New national consortium to tackle anti-Indigenous racism in medical education
A new Indigenous-led consortium will work together on anti-racism efforts across Canada’s medical schools.
Indigenous medical leaders across Canada have formed a national consortium on Indigenous medical education to collaborate on anti-racist reforms and culturally safe care.
For years, this work has fallen to individual educators and physicians at different organizations, said Dr. Lisa Richardson, strategic advisor of Indigenous health at the University of Toronto’s Temerty Faculty of Medicine. However, “the same work needs to be done across institutions and all faculties of medicine or health sciences.”
The new consortium will bring together the Indigenous Physicians Association of Canada, the Association of Faculties of Medicine of Canada, the Medical Council of Canada, the College of Family Physicians of Canada, the Medical Council of Canada and the Royal College of Physicians and Surgeons of Canada, with funding from the federal government.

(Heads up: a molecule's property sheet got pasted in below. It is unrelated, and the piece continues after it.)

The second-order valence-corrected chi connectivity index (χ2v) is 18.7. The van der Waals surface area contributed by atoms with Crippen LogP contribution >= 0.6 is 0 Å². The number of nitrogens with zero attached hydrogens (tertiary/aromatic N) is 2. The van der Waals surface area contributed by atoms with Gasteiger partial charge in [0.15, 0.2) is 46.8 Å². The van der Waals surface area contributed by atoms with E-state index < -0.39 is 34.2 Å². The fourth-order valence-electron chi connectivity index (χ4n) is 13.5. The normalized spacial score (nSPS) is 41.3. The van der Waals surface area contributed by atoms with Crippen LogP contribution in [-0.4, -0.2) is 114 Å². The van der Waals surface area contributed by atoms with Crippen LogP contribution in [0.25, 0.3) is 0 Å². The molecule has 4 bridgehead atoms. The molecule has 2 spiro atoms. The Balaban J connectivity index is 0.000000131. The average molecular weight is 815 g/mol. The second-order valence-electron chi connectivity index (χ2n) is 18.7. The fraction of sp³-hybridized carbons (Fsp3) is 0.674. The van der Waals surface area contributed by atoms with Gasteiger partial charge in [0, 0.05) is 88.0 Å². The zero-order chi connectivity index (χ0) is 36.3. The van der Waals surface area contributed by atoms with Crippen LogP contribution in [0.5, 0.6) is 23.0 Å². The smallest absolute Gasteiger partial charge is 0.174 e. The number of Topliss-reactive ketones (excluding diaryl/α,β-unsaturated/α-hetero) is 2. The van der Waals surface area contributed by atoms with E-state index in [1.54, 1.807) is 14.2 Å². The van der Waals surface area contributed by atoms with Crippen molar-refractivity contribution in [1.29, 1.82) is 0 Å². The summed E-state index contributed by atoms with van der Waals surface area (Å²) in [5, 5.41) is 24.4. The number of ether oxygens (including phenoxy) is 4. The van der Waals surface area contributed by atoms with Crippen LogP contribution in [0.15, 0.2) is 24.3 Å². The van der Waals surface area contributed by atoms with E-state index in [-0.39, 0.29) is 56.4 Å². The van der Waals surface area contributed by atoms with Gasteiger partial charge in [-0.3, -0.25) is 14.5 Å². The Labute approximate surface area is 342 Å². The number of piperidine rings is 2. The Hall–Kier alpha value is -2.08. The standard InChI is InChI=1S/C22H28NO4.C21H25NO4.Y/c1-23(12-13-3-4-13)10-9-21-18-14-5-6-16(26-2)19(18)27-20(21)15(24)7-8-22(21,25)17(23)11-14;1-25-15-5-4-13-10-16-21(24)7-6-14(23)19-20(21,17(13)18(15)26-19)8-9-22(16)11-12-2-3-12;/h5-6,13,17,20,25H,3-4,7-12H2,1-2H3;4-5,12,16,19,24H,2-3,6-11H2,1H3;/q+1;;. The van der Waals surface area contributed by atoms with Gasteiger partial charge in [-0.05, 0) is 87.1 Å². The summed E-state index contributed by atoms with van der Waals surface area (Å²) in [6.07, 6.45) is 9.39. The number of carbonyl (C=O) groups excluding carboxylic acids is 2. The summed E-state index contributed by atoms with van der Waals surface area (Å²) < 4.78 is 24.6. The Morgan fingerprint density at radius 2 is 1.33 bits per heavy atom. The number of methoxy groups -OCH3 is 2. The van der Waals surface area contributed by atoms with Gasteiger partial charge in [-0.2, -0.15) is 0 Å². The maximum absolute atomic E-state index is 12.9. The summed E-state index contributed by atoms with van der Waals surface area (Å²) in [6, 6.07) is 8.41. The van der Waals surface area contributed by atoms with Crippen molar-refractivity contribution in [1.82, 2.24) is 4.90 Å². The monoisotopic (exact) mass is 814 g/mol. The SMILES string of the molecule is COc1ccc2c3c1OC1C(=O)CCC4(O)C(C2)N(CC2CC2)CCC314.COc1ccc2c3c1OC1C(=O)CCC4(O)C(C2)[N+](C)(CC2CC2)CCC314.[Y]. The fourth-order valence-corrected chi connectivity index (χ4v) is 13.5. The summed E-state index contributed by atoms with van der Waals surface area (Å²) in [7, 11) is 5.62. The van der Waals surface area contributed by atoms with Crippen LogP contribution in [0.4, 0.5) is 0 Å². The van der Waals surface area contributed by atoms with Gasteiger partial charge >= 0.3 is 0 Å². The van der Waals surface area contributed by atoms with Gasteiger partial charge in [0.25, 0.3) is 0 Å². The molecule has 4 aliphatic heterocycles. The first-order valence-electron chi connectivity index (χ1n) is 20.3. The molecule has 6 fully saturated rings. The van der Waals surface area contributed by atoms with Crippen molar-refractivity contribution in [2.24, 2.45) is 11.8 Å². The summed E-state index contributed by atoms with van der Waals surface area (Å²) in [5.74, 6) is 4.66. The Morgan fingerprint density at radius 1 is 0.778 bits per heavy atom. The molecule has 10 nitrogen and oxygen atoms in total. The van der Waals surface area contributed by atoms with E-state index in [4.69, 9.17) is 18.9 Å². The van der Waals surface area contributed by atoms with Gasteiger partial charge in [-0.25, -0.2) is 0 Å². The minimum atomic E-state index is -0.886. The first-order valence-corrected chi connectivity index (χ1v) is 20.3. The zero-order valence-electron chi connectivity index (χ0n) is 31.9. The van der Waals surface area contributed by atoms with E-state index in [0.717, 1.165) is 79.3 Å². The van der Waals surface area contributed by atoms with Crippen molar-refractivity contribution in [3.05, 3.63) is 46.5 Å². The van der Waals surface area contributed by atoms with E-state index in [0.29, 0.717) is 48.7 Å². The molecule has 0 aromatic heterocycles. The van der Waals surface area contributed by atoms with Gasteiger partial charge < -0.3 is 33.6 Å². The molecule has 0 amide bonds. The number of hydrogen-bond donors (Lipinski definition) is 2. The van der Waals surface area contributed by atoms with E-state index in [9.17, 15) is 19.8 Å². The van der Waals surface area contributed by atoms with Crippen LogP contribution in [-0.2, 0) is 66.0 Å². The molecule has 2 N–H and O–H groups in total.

According to Richardson, an executive member of the consortium, the partnership will provide a structure for “collaboration, sharing, dissemination and knowledge translation… so that the same people aren’t being asked to do the same thing all the time at these different institutions.”
The consortium aims to create anti-racist policies and curriculum across Canada’s medical schools to make health care safer for Indigenous trainees, physicians, educators, and patients. Richardson noted that non-Indigenous people will benefit from many of these changes, too.
Working groups within the organization will tackle anti-racism, medical school admissions, transition into residency and practice, curriculum and assessment, and recruitment and retention of Indigenous faculty. Because Indigenous physicians face high rates of burnout, the consortium also aims to support physician wellness.
According to Dr. Marcia Anderson, chair of the consortium, it’s an important step towards addressing anti-Indigenous racism in medical education and health care. “Training physicians who can practice medicine in ways that meet the needs of Indigenous Peoples requires Indigenous leadership, learning environments that are free of racism, and assessment processes that ensure physicians have anti-racism and cultural safety knowledge and skills.”
Achieving these goals will require widespread structural reforms, Anderson stated. “We are committed to working with all partners to implement Indigenous-led solutions in health care education and service delivery.”
Currently, the secretariat for the consortium is housed at the Association of Faculties of Medicine of Canada but its oversight and executive will transition to the Indigenous Physicians Association of Canada to remain within an Indigenous organization.
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